There are two technologies that seem to have really stood out more so this past year than ever before. Both Cloud Computing and Virtualization seemed to have been the mantra of 2012 and looking forward it doesn’t appear to be stopping any time soon.
The rise of Cloud Service Providers (CSP’s) have really brought cloud computing technology to the forefront. Companies like Amazon, Apple, and Google have truly lead the way in making cloud computing a service. Even Dell and Microsoft are working on cloud services or have announced some sort of service offering in the coming future. Heck it seems like every large company either has an internal private cloud or is using one of the various public cloud services.
How Do Cloud Services Affect Network Engineers?
As companies and network engineers look to embrace cloud computing and cloud service providers, a whole new set of challenges arise. Managing your network and your data as well as keeping it secure continues to be paramount… And for good reason. Any time you hand over your data to a third party you have to have a thorough understanding of the security of the network you are using or risk being compromised.
If you work with any of these cloud service companies, you will quickly find out you are left with more questions than answers as you try to implement any solution using a CSP. Typically CSP companies are extremely tight lipped about their cloud infrastructure and are not willing to disclose how their networks are architected, secured or run.
In one sense you can call this security through obscurity or a security model of “Just Trust Us”
In one sense you can call this security through obscurity or a security model of “Just Trust Us”. However as a network engineer or architect, you are responsible for the security of your data. And most likely this will leave you feeling very uneasy.
Of course from a financial point of view, cloud computing makes sense and the accounting/executive teams love it. But handing the keys to the kingdom over to some other company can put your entire company at risk.
Is cloud computing here to stay? I mean what is the cloud anyway. Seems like a fancy word for just another network. The Internet is a “Cloud” and we’ve been working with that for a long while.
The same routers and switches that power the cloud also power your business. So what’s the big deal? There isn’t really anything revolutionary about the “Cloud”. Or is there?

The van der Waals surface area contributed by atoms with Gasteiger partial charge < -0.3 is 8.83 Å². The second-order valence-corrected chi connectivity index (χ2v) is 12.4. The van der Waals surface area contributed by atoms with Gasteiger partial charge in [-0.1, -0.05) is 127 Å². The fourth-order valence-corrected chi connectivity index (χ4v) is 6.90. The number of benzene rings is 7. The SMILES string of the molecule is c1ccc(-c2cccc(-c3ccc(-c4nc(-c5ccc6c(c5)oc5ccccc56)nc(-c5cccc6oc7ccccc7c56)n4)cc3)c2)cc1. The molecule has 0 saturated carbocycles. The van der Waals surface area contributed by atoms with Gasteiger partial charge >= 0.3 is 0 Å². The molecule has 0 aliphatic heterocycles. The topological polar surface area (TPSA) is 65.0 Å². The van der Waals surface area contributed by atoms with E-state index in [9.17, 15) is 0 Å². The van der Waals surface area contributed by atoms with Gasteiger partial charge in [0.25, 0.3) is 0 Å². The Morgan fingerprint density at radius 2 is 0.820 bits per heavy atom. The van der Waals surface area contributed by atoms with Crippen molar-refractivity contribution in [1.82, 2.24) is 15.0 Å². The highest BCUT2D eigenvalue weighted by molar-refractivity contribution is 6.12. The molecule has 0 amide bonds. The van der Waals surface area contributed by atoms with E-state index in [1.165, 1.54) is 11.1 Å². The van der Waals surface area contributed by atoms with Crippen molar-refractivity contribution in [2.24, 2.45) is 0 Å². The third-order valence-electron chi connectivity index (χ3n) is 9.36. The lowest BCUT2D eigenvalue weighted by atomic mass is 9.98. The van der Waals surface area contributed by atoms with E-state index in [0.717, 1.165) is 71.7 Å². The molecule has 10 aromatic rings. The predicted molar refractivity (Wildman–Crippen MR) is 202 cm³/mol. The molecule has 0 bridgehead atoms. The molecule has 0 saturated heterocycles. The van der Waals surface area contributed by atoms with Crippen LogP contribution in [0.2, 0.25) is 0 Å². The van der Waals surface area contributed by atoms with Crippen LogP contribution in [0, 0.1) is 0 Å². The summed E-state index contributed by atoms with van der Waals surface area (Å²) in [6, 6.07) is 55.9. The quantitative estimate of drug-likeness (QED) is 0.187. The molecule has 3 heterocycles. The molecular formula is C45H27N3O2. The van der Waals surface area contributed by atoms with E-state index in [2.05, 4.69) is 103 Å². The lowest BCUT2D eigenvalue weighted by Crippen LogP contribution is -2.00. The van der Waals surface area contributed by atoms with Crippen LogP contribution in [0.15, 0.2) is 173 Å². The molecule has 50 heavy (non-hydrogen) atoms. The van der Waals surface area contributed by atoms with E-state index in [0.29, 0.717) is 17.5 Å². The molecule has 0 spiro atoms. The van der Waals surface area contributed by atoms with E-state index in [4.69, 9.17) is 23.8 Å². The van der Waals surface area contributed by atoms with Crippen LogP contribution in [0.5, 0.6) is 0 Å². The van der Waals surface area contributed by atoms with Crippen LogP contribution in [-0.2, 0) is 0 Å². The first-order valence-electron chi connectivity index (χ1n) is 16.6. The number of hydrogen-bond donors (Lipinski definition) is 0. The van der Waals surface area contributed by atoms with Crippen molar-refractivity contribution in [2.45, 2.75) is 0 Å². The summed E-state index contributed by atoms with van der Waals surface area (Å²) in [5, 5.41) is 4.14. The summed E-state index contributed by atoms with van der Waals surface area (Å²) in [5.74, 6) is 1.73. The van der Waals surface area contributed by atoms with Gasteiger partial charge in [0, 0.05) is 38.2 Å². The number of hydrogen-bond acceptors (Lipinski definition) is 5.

Well the biggest difference that makes the cloud, well… the cloud, is virtualization. Which leads us to the other technology of 2012 that we saw a lot of.
Oh sure, we’ve been working with virtualization for a while. Web servers like Apache has been virtualized for decades. Companies like VMWare have also been around for a long time too. But lately it seems we’re seeing an explosion in virtualization EVERYWHERE.
Virtualized Routers, Virtualized Switches, Virtualized Load Balancers, Virtualized Servers, and Virtualized Firewalls. Virtually everything is being virtualized.
We love virtualization and for a good reason. It makes our lives easier. Our systems, applications, and data are easier to manage. Our architectures are more flexible and resilient. We can spin up new servers or services on demand when the load is too high or quickly decommission servers or services when demand is low.
We can overlay entire networks over each other providing separate secure infrastructures for any purpose we desire. We can fully utilize any piece of hardware to push it to its maximum capability and see the ultimate return on our investment through virtualization.
Using virtualization the network is now a fluid entity moving and flexing to accommodate demand and need. Similar to… a cloud?
Wait… a cloud? Yes, and this brings us full circle back to the cloud.
So in the end, Cloud computing is made possible by use of virtualization. Hand in hand together they have made 2012 what it was.
Looking forward to 2013, what will the coming year bring? More of the same? Bigger, faster, stronger? 40Gig circuits? Cheaper devices?
Our prediction for the coming year is that we will be seeing new creative ways to use the cloud to make a more intelligent and flexible network. We will see applications that make the network easier to manage in conjunction with the cloud.
Companies like Meraki come to mind, where networking devices are easily managed through the cloud. More visibility into the network using cloud based applications that will allow network engineers the ability to more easily know and troubleshoot what is on the network.
The ability to easily create personal virtualized private clouds for any use, for example Hamachi by LogMeIn. To be able to dynamically and easily adjust traffic based on application. To optimize and prioritize your traffic on the fly.
What do you think?
So looking back on 2012, what do you think had the biggest impact on you? And looking forward what do you see as some of the new hot technologies we will be seeing in 2013?
Use the comment box below and tell us how your year was and what you think the future year will bring.